Saturday, April 21, 2012

Into the night


It’ s starting to be an interesting weekend in Maastricht.

In my catalog of things to do, I missed out on Theater van het Vat, a three-night celebration of performing arts being held at bars throughout the city.  I stumbled across it by mis- (good-) fortune: I decided to get some air and bundled my receipts and notes off to a local pub for a quiet bier.  Instead, the bars were filled with snips of (Dutch) performances and the streets filled with patrons wandering from venue to venue.  It was an interesting event: nothing to recognizable, but put on with energy and good humor.

DSC09496Then, wandering home, I stumbled across one venue for the Living Room concert, marked out along the river with candles and featuring a quartet and a poetry reader inside.  I watched through the window for a while – good music and a small group enjoying it.  This looks like a nice event to remember for next year.

Around midnight, I did find a quiet corner and was about half way through entering the week’s spending in my little book when a shabby, grey-beaded man set up at my table with a beer and started making conversation.  He actually turned out to be a retired civic profession, widely travelled, who knew that Seattle was in one of two Washington’s (and where each one was).  We shared a drink and a few stories, he had a ready laugh and a good perspective.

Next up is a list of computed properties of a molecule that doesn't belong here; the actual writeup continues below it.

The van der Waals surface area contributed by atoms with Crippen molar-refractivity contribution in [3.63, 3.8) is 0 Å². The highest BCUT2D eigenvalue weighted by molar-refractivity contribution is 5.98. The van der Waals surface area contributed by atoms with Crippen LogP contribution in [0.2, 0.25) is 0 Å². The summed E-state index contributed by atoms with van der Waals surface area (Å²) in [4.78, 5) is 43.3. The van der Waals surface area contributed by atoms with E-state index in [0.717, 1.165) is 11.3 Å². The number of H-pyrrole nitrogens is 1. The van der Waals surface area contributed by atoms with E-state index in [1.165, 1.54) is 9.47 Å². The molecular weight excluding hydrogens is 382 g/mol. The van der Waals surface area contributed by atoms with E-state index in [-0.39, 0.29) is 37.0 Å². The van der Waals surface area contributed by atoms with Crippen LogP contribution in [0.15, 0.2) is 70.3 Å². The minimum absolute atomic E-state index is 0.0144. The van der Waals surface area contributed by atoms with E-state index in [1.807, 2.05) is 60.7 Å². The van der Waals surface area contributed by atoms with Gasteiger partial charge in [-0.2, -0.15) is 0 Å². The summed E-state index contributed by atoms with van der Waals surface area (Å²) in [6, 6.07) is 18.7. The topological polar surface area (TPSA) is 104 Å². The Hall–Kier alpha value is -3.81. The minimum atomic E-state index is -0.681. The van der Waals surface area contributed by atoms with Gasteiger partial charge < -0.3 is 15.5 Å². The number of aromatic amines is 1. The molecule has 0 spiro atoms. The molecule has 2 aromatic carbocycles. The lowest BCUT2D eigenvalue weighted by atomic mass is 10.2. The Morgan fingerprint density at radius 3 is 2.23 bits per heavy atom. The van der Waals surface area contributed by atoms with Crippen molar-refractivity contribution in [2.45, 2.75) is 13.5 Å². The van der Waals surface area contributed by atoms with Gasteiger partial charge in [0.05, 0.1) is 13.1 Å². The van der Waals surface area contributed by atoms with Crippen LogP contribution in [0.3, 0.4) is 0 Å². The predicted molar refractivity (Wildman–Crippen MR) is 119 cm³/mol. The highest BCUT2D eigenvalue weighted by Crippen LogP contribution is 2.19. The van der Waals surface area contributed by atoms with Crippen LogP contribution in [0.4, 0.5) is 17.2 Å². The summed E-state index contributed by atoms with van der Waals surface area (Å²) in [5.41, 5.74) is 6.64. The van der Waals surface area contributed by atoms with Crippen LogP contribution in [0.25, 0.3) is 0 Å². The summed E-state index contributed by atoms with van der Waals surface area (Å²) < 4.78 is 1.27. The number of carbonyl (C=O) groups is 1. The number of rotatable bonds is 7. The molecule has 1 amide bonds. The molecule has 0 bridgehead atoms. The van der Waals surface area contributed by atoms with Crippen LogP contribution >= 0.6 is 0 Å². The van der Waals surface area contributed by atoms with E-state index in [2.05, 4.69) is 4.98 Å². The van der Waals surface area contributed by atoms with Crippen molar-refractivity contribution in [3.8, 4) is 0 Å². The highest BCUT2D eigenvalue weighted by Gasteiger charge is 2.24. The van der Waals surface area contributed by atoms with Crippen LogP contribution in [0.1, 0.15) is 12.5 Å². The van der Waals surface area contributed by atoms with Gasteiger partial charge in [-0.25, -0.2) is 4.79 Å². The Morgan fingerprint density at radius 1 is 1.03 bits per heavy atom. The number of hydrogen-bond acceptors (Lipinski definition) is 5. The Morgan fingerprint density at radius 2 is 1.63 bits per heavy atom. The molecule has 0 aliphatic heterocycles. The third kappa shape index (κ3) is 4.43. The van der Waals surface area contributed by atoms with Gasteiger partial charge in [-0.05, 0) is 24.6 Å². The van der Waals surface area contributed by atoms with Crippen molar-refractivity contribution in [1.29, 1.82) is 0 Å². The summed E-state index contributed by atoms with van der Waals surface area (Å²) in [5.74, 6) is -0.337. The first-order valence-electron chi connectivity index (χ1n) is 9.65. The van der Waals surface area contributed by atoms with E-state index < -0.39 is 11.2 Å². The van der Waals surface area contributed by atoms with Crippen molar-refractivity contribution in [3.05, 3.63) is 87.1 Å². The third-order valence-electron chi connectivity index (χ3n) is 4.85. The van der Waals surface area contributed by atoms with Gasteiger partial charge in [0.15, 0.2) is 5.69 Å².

If my days weren’t so full, I’d make a great night owl.

Wednesday, April 18, 2012

Back along the Maas

After a week in cold and rain in England it was…more of the same to bounce across the Channel into cold and rain in the Netherlands.  I still maintain that winter is starting later and ending more slowly than it used to.  Physics tells me that the seasons don’t rotate within the year, but still, the hysteresis feels more pronounced.

It will be a busy week – our experiments in Seattle and Chicago have given the designers a lot to think about here as they sift through our data.  But the picture looks very good (trust me):

data 1

The weather has turned sunny, so hopefully ‘warmer’ can’t be far behind.  People seem very concerned about the economy, surprising considering how (relatively) well things are going in the Netherlands.  The only distress I get is at the food store: my allowance for re-stocking the ‘fridge seems to buy substantially less than what it used to.



I can’t wait to talk to the Ford dealer about a replacement for my expiring car lease.

Tuesday, April 17, 2012

Events upcoming

Queens Day (April 30) of course, but if the bierlijk boat parties aren’t your style, a few other suggestions (Note: I’m working on tickets for these, but haven’t managed to get them all settled yet):

FloriadeFloriade: A once-every-ten-years world horticulture event in Venlo through October 7, this looks like a serious flower event.  If anyone has discount codes, let me know, but the tickets are 25 euro, 5 more for the gondola, add shuttle bus and train ticket and its about 45 euro for a day.  The travel options are only available if you go through the Dutch site, not the .com English site, and the coupons for train, shuttle, and entry have to printed separately.

Tulip fields this weekend; Floriade in June…

usuGraduation:  I am proud – my daughter graduates college on the 4th.  This comes on the heels of her highly successful spring fashion show last week.  It means another US trip, but I’m dropping everything for this one.

Live at your livingroom: This sounds like a cool idea although I haven’t tried it yet.  Living RoomSign up for 7.50 euro (one drink free) and you will be met and taken to someone’s living room for a small concert.  I found a quartet practicing for this in a living room apartment along the Maas last night, and they were really excellent.